The History of Science Fiction

There are a couple of problems with coming up with a short history of science fiction. The first is that the subject is quite diverse in terms of media. Should we look at science fiction books, science fiction television shows, or science fiction movies? How about science fiction radio series, or even podcasts?

The second problem is that we need to agree on what should be included within the definition of what science fiction actually is. When discussing the history of science fiction, this last point is really important, because if we are going to include fantastical works then we might go back as far as 4000 years ago, to early Sumerian versions of the Epic of Gilgamesh. On the other hand, if we latch on to the science part of the term science fiction then we can only really go back as far as the 17th century as this is the period in history when major scientific advances were made in areas such as astronomy, mathematics and physics. As a fan of science, it is this latter definition on the whole that I am going to go with. Suffice it to say though, I am only going to be able to scratch the surface of the subject.

As scientific innovations find their way into our everyday lives, we find that literature inevitably includes references to them, and of course to those future innovations that are potentially just around the corner. As we take advantage of future innovations, we can perhaps see ourselves reaching what Thomas More, in 1516 called Utopia, although in most utopian stories we tend to find that the perfect world is always just a little too difficult to grasp – something or someone always throws a spanner in the works.

As humanity reached the 17th and 18th centuries it entered into what has been referred to as the “Age of Reason”. The idea of using science to venture beyond the Earth became more prevalent and found its way into such stories as Somnium by Johannes Kepler, which both Isaac Asimov and Carl Sagan, both scientific visionaries themselves, described as the first true work of science fiction. In the story, which was published by Kepler’s son in 1634, Kepler provides a vivid insight into how he believes the Earth would look, if viewed from the moon. Other works from this period include Shakespeare’s The Tempest, Francis Bacon’s New Atlantis and Jonathan Swift’s Gulliver’s Travels which was published in 1726.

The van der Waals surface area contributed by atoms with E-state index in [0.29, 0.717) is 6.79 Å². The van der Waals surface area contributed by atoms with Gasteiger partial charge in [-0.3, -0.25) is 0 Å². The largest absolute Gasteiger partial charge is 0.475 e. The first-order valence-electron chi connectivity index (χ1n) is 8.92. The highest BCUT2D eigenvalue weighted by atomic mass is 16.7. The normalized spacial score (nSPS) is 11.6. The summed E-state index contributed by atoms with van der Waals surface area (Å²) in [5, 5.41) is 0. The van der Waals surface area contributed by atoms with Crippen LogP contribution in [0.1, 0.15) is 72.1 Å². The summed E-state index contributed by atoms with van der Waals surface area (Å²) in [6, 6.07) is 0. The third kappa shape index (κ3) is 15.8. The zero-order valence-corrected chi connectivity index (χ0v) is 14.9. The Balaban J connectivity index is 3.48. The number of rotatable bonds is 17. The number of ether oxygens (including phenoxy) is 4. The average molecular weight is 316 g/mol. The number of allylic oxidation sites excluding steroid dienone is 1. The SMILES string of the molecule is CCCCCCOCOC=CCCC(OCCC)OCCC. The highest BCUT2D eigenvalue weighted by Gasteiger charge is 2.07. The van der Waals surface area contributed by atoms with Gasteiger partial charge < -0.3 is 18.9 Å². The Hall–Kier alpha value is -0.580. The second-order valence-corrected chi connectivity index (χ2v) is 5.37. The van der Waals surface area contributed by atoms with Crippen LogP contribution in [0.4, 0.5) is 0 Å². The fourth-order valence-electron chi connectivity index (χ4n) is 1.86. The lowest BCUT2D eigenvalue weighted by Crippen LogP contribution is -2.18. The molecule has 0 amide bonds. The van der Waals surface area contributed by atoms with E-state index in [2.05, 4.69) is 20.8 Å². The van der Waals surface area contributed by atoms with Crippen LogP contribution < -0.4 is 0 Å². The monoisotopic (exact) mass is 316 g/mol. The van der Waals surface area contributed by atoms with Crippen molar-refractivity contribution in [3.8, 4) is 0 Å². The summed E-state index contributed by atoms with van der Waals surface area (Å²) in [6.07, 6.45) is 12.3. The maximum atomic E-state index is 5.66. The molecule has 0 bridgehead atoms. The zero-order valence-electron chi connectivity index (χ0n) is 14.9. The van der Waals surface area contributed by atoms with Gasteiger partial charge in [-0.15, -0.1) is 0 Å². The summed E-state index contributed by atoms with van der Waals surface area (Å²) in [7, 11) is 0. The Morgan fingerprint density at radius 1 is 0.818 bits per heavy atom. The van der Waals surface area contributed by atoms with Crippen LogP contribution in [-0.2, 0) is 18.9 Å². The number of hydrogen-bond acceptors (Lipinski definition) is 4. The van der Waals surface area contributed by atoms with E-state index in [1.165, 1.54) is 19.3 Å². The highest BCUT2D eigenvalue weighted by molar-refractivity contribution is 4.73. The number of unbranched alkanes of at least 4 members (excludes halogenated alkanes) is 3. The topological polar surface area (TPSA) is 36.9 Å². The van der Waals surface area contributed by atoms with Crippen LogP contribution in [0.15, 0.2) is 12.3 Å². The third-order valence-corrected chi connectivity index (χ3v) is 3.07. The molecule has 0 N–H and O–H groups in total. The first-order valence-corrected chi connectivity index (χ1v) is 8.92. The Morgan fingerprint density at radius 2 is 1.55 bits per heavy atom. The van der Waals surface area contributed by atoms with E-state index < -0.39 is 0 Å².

Things really started to accelerate though in the 19th century. Mary Shelley’s Frankenstein was published in 1818, which takes the idea of the ‘mad scientist’ from The Tempest to the next level. To be fair though, Prospero was probably more a rational magician than a scientist. Some may think that Frankenstein is more gothic horror than science fiction, but we only have to look at how the good doctor uses technology to achieve things beyond what was scientifically possible at the time in order to think of the story as true science fiction.

It is worth noting that Mary Shelley’s interest in science fiction did not end with Frankenstein. She took on the subject of a post-apocalyptic future, one of the tropes of modern science fiction, in The Last Man which was published in 1826. And in 1863 a short story of hers was published posthumously entitled Roger Dodsworth: The Reanimated Englishman, which was based upon a hoax perpetuated by a man who claimed to have been buried in an avalanche in the French Alps in 1660. He claimed that he was then thawed out and brought back to life in 1826. Today, we call this idea Cryonics.

As well as the post-apocalyptic future, another trope of science fiction is time travel. The first example of time travel used in a fictional work is in a Russian novel called Predki Kalimerosa: Aleksandr Filippovich Makedonskii which was published by Alexander Veltman in 1836. In the story, we take a ride back in time on a hippogriff which was half eagle and half horse, in order to go on a voyage with Alexander the Great whilst also taking some time out to meet with Aristotle. Other notable works from the early 19th century include the reanimation of Cheops in 1827’s The Mummy by Jane C. Loudon, and 1836’s Napoleon et la Conquete du Monde by Louis Geoffroy in which we see an alternate history presented after Napoleon has conquered the world.